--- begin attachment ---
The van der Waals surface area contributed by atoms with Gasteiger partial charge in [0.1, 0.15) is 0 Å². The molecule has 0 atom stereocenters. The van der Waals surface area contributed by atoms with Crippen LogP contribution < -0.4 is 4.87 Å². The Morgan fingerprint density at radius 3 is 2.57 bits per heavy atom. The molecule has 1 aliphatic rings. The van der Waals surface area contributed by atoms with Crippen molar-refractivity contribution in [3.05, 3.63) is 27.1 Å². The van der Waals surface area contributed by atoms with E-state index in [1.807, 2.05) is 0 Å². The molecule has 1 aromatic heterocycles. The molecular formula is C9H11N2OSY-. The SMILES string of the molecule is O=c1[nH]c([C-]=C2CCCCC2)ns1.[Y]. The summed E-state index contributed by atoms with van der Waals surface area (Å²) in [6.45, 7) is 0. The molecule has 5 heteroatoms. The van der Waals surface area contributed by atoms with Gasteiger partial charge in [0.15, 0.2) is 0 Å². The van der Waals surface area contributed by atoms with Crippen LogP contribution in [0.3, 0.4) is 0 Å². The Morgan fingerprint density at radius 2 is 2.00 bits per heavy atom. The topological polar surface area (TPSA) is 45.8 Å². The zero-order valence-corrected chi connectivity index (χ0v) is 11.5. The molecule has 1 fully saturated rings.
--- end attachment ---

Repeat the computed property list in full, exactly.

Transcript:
The van der Waals surface area contributed by atoms with Gasteiger partial charge in [0.1, 0.15) is 0 Å². The molecule has 0 atom stereocenters. The van der Waals surface area contributed by atoms with Crippen LogP contribution < -0.4 is 4.87 Å². The Morgan fingerprint density at radius 3 is 2.57 bits per heavy atom. The molecule has 1 aliphatic rings. The van der Waals surface area contributed by atoms with Crippen molar-refractivity contribution in [3.05, 3.63) is 27.1 Å². The van der Waals surface area contributed by atoms with E-state index in [1.807, 2.05) is 0 Å². The molecule has 1 aromatic heterocycles. The molecular formula is C9H11N2OSY-. The SMILES string of the molecule is O=c1[nH]c([C-]=C2CCCCC2)ns1.[Y]. The summed E-state index contributed by atoms with van der Waals surface area (Å²) in [6.45, 7) is 0. The molecule has 5 heteroatoms. The van der Waals surface area contributed by atoms with Gasteiger partial charge in [0.15, 0.2) is 0 Å². The van der Waals surface area contributed by atoms with Crippen LogP contribution in [0.3, 0.4) is 0 Å². The Morgan fingerprint density at radius 2 is 2.00 bits per heavy atom. The topological polar surface area (TPSA) is 45.8 Å². The zero-order valence-corrected chi connectivity index (χ0v) is 11.5. The molecule has 1 fully saturated rings.